Posted by: medicblog999 | April 8, 2009

Its a strange bubble we live in

dinner_table_and_chairs

As I have mentioned before, my lovely wife, Mrs Medic999 is also a paramedic in the same service as me. We have been together for over 5 years and we obviously share our experiences and support each other through the tough times.

I have noticed over the years that this is not an uncommon thing. New staff join the service and after a short while their relationships which they had prior to joining the service start to get into trouble and then eventually they begin relationships in the service. I know a good few married couples, who this happened to. I think this happens for a variety of reasons, one of which is that when you go home after a bad job or a tough day, sometimes you want to talk about it. I know many relationships and marriages, when one side is not in the job, can cope with this, but some cant. Some people don’t want to hear what we have been dealing with. Some people are quite happy to imagine that really bad things don’t happen on a daily basis to really nice people.

Anyway, as I mentioned in my last post, I haven’t been the best hubby recently, so I made sure that Mrs Medic999`s dinner was waiting on the table for her when she came in from work. We all sat down together and I proceeded to ask the usual question:

M999: So babe, how was your day?

MrsM999: Had a great job, really nasty one.
(If you aren’t medical or a paramedic, this may sound a bit crass, but if you are you know that this means that she had the opportunity to actually practice the advanced skills that she has instead of taxi`ing inappropriate callers to A&E)

We then proceeded to have an in-depth discussion about what she had dealt with, what she had seen, and how it made her feel…..whilst sitting having our meal, at the table.

As I said, what a strange bubble we live in, but I wouldn’t change it for the world.

Mrs Medic999 hasn’t been a Paramedic for very long (about 9 months!) but I am so proud of her and what a fab paramedic she already is!

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Responses

  1. That seems to be common of all emergency services, it not uncommon for my parents to discuse what they have delt with (police) at dinner and they wonder why i dont wanna enter the police force. Oh yeah and its my step dad thanks to job

  2. I agree. I went through a very messy divorce a few years ago. “My wife doesn’t understand me,” was exactly how I felt. I was never able to discuss jobs, and was usually greeted at the door with “How many people have you killed today?”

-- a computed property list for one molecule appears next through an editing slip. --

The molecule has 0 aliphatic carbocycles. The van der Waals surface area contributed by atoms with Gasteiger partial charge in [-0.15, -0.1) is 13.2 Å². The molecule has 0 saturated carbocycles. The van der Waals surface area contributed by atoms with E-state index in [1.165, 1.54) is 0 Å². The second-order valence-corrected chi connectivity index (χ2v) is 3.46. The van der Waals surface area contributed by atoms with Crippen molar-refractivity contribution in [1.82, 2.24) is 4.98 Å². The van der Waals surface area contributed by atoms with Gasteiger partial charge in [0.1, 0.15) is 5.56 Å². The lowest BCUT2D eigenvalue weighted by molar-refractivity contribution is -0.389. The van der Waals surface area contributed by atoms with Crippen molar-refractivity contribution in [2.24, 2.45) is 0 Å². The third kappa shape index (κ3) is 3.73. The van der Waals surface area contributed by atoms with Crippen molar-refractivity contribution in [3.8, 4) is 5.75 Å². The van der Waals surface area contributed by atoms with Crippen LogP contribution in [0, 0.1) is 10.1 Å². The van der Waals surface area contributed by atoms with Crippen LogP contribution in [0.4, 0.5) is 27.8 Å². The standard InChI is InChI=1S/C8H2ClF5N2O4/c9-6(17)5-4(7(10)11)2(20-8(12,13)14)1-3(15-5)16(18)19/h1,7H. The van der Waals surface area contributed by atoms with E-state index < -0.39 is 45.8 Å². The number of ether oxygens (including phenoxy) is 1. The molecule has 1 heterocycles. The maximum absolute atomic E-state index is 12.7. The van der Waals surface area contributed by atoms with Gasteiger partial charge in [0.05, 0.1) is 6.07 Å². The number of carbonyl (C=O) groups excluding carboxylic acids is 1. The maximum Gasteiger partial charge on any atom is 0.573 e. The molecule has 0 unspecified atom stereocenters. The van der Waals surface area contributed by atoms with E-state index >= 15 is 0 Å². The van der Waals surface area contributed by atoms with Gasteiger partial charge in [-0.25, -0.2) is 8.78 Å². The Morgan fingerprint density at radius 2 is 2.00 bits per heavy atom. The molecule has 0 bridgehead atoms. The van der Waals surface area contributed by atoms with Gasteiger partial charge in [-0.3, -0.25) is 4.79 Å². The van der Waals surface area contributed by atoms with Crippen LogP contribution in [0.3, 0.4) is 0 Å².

BUT: not all non-medics are like that – I remarried, and Mrs RRD is absolutely fab, listens to every case that I need to discuss with her. She’s a photographer, nothing at all to do with medicine.

  3. My previous partner couldn’t handle my Mountain Rescue stuff – it didn’t cause us to break up, but it was just one more straw on the camel.

    My current partner is a Special Constable, and understands *perfectly* why I do it. He’s always interested in the medical side and as a result, it’s great – I can come home and rant and discuss with him. The phrase he uses to describe us both us “interventionists” – we step in. Help. Make a difference. We’re not bystanders.

    Cheers,
    Aled.

  4. That is absolutely true. I haven’t been working in A&E long, and my boyfriend has no idea (or interest) in the NHS, so I am finding it increasingly difficult to talk about day to day work related issues. But then my brother is a police officer, so I can usually give him a ring and have a long discussion about both our jobs. We have plenty of things to moan about!

    We’ll see how long me and the other half last…

  5. Hi Medic999
    Happy easter to you and your family, and readers,
    Hubby and I met while we were both training as learning disabilities nurses, previously had been in different relationships, 29yrs marriage later still together!
    Take care
    joan

  6. I hope I’m putting the kiss of death on my own relationship but I’ve been happily married for 12 years and my wife works in a busy MAU at the loacl hospital. We have 4 great kids. Although we did go throw a brief break up 8 years ago (we only had 2 kids then). After getting back together I really needed to evaluate what direction my life was headed so I joined the ambulance service and have never looked back. It was just what we needed. We had another 2 kids and couldn’t be happier. We chat about certain jobs and have the usual ups and downs but on the whole things couldn’t be better. But I have to agree, at work every one (all bar a few) seem to be splitting up left, right and centre. Then you find that they are seeing either fellow ambulance staff, hospital staff or police officers. Strange old world.

  7. Oops, sorry that should of read. I hope I’m NOT putting the kiss of death on my relationship. Doh and double Doh!

    • Mac,
      I was wondering what you were trying to say!!!!

      Lol!

  8. Its funny – I started to read a couple of “paramedic” blogs when my other half was training to be an ambulance tech. I wanted to understand your world so that I could be their to support and listen to the stories. This i did, often through the night – especially in the early days – and was genuinely interested.

    Unfortunatley – after 12 years of being together and 8 weeks after our son was born – I discovered he was having an affiar with someone from work and he walked out.

    So where does that fit in the strange bubble you live in?

    Still strangle additced to the blogs though! LOL!

    • Sorry you had such a nasty experience and after you tried to become part of that world to!
      Maybe you could turn all your effort into a benefit and become a paramedic too?


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